It helps bring together volunteers and NGOs that need help and provides a range of programmes in India and abroad. It already links 10,000 volunteers and 300 NGOs. While the focus is on individuals, iVolunteer also has customised programmes for group and corporate volunteering. Depending on your time and commitment levels, you could choose, for example, from reading for a couple of hours to a blind person on the weekend, working a few days every month for a rural business or take on a two-year assignment in another country.
How you can help: Pick a cause close to your heart and register at iVolunteer.in
Wada Na Todo Abhiyan
This is possibly the largest campaign on governance accountability in India. They use the Internet to connect more than 3,000 civil society groups across the country in an effort to ensure that the central and state governments fulfil promises made in their election manifestos. They also work with the Planning Commission, with feedback on preparing five-year plans. The NGO has launched a ‘people’s
audit’ of basic delivery areas (such as health and education) to bring about changes.
How you can help: Participate in audits by monitoring government programmes at wadanatodo.net
This organisation aims to tap the skills of senior corporate leaders and managers. And this is how it works: Voluntary organisations in India are usually registered under various trust Acts, which require them to be governed by a board. Often, these board members are there more out of goodwill for the cause or the organisation’s founder and are unaware of the line that separates governance from day-to-day operations. Governance Counts helps NGOs get access to competent people who can be constructive board members.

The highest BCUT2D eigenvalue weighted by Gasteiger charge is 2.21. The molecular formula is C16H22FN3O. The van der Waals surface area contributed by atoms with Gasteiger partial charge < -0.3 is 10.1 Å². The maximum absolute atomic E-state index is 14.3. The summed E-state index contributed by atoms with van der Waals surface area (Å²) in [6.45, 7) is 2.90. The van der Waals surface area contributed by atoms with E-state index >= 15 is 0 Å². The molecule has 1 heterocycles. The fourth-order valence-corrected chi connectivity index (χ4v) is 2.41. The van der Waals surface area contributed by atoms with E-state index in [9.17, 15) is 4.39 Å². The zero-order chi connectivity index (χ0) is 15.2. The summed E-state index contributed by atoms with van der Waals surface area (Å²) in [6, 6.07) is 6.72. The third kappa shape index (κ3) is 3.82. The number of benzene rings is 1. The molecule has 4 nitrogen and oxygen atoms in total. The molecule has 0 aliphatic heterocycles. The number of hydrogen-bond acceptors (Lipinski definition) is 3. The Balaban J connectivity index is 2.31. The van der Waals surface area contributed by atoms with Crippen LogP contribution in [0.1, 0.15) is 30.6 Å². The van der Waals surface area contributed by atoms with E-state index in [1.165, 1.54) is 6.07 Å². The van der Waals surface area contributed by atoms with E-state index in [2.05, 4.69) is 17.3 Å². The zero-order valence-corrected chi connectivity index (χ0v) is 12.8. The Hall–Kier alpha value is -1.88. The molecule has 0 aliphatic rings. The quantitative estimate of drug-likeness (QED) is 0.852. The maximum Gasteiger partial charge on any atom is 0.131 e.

How you can help: If you have management experience, login at governancecounts.org.in
Habitat for Humanity
Born in the USA, this organisation has been active in India since 1983 and seeks to make decent shelter a matter of conscience and action. Ever since the construction of its first house in the Asia-Pacific region — at Khammam, Andhra Pradesh — 1.65 lakh people have benefited from more than 33,000 houses that Habitat has built or repaired.
How you can help: If you’re over 14 and can hold a hammer or a bucket or a paint brush, you can be part of a team that picks projects at various sites and works there. Individuals can also volunteer to work in Habitat offices and serve on the board. More at habitatindia.in
The Bicycle Project
The brainchild of Hemant and Sangeeta Chhabra and their friend Simona Terron, this NGO was started in 2008 and gives new meaning to the word ‘recycling’. It collects old bicycles, overhauls them and distributes them to children in villages outside Mumbai. These kids have to walk between 2 km and 7 km to school and can use the bicycles instead. The Project has collection centres coming up in Delhi and Pune. It has also inspired others to replicate the idea.
How you can help: Organise collections in your building or neighbourhood, or start a bicycle project of your own. Find the Project at thebicycleproject.blogspot.com
(Text: Cuckoo Paul, with inputs from GiveIndia and IndianNGOs.com)